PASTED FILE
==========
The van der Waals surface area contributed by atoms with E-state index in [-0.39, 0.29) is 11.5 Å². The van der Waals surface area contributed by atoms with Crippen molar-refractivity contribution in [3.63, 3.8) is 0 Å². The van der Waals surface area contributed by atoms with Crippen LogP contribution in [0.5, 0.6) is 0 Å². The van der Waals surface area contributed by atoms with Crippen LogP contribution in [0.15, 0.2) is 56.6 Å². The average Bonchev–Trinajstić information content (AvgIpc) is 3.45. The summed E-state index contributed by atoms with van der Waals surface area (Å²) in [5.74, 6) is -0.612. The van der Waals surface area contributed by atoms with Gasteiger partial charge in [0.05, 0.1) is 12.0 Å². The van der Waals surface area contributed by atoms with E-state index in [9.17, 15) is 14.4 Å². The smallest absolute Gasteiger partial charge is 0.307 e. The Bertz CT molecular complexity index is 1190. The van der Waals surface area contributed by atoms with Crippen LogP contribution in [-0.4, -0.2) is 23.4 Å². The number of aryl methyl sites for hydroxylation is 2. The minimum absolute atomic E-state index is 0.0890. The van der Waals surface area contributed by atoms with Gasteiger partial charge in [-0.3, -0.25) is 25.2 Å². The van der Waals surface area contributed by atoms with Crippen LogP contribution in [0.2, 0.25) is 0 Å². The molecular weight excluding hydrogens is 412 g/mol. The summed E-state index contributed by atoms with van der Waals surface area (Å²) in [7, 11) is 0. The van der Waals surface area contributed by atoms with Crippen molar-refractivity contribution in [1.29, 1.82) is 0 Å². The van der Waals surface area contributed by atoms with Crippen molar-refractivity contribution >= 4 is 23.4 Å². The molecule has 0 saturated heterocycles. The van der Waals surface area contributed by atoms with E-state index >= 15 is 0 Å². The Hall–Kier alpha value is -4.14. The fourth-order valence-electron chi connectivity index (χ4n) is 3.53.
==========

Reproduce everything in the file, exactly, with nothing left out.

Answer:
The van der Waals surface area contributed by atoms with E-state index in [-0.39, 0.29) is 11.5 Å². The van der Waals surface area contributed by atoms with Crippen molar-refractivity contribution in [3.63, 3.8) is 0 Å². The van der Waals surface area contributed by atoms with Crippen LogP contribution in [0.5, 0.6) is 0 Å². The van der Waals surface area contributed by atoms with Crippen LogP contribution in [0.15, 0.2) is 56.6 Å². The average Bonchev–Trinajstić information content (AvgIpc) is 3.45. The summed E-state index contributed by atoms with van der Waals surface area (Å²) in [5.74, 6) is -0.612. The van der Waals surface area contributed by atoms with Gasteiger partial charge in [0.05, 0.1) is 12.0 Å². The van der Waals surface area contributed by atoms with E-state index in [9.17, 15) is 14.4 Å². The smallest absolute Gasteiger partial charge is 0.307 e. The Bertz CT molecular complexity index is 1190. The van der Waals surface area contributed by atoms with Crippen LogP contribution in [-0.4, -0.2) is 23.4 Å². The number of aryl methyl sites for hydroxylation is 2. The minimum absolute atomic E-state index is 0.0890. The van der Waals surface area contributed by atoms with Gasteiger partial charge in [-0.3, -0.25) is 25.2 Å². The van der Waals surface area contributed by atoms with Crippen LogP contribution in [0.2, 0.25) is 0 Å². The molecular weight excluding hydrogens is 412 g/mol. The summed E-state index contributed by atoms with van der Waals surface area (Å²) in [7, 11) is 0. The van der Waals surface area contributed by atoms with Crippen molar-refractivity contribution in [1.29, 1.82) is 0 Å². The van der Waals surface area contributed by atoms with Crippen molar-refractivity contribution >= 4 is 23.4 Å². The molecule has 0 saturated heterocycles. The van der Waals surface area contributed by atoms with E-state index >= 15 is 0 Å². The Hall–Kier alpha value is -4.14. The fourth-order valence-electron chi connectivity index (χ4n) is 3.53.